On the contrary, the way in which the unbeliever clearly despises religion (or, I should say, Christianity) betrays a clear belief that value is more than a matter of pragmatics. It also does not seem to be simply a matter of preference (which would include personal enjoyment), because although one could perhaps define value as a mere metric for subjective inclination, the unbeliever does not permit the Christian his own preferences—rather, he says that Christian ideology is weak and inferior. It is very important to the atheist that people don’t believe in what he sees as weak and inferior ideologies. It is very important to him that they do not believe what he thinks is false and foolish. Value is something which is implicit in nearly everything he thinks and believes—but it isn’t pragmatic, and it isn’t subjective. On the contrary, he acts as if it is moral and objective, albeit twisted to his own worldview. Values are valuable to him. But how does a materialistic, naturalistic, non-theistic worldview account for this? How does a way of thinking which sees the universe as purely physical, without intelligent purpose, and without intrinsic value, explain what the terms “purpose” and “value” in this sentence even mean?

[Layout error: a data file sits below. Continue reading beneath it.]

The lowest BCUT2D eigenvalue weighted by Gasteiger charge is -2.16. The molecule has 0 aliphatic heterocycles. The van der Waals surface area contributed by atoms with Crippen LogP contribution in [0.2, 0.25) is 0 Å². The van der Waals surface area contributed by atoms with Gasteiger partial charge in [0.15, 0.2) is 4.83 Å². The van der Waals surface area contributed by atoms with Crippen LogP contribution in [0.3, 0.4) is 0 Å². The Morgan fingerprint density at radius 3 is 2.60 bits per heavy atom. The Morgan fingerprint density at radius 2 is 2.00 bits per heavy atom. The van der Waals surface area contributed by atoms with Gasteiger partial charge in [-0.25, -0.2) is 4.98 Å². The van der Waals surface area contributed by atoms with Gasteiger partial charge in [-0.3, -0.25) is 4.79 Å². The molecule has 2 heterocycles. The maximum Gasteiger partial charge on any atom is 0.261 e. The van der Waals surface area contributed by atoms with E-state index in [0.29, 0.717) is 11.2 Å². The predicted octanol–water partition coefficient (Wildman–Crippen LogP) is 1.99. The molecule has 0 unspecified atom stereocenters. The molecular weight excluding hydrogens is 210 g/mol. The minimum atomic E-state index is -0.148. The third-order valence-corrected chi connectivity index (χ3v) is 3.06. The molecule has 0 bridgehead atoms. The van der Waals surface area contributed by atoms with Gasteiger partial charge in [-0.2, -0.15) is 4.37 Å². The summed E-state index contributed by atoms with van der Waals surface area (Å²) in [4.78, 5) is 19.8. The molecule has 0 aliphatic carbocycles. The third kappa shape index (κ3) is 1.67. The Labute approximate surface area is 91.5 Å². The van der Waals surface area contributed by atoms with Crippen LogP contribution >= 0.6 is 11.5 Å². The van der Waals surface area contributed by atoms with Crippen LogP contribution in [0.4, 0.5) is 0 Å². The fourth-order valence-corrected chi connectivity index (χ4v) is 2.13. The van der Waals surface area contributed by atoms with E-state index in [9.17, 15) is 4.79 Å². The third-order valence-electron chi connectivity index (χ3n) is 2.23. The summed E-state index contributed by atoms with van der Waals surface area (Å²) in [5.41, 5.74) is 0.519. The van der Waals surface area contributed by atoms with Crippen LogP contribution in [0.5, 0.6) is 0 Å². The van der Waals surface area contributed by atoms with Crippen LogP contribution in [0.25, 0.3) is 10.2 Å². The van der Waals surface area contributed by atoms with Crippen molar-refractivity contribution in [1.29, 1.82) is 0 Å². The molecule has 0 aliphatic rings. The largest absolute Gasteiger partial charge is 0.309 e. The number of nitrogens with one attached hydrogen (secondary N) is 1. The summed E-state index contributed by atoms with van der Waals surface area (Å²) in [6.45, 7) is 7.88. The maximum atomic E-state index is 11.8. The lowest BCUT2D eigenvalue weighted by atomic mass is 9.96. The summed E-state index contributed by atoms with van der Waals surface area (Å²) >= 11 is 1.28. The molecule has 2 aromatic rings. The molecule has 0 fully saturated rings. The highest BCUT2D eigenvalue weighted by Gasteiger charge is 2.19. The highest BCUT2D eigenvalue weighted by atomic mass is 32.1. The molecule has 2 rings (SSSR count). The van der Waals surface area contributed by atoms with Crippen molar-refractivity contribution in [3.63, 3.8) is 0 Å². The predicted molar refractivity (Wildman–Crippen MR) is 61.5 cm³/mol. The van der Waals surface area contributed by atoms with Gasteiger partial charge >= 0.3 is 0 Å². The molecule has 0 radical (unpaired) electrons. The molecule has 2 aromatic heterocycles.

Indeed, the way in which objections to Christianity are couched generally imply very strong assumptions about purpose and meaning, as well as value itself. Christianity is seen as having no good purpose; that is, its purpose is without value. Conversely, one assumes that an atheist sees some valuable purpose in humanism, or he would not assert its worth so strongly. Although there are other things than purpose which may be valued, it is generally the case that the ideas of purpose and value are strongly correlated. Indeed, the implication in much humanistic argumentation, such as the quote by Angels Depart at the beginning of this article, is that value is a metric of purpose. Purpose is valuable; and, I suppose, value is purposeful.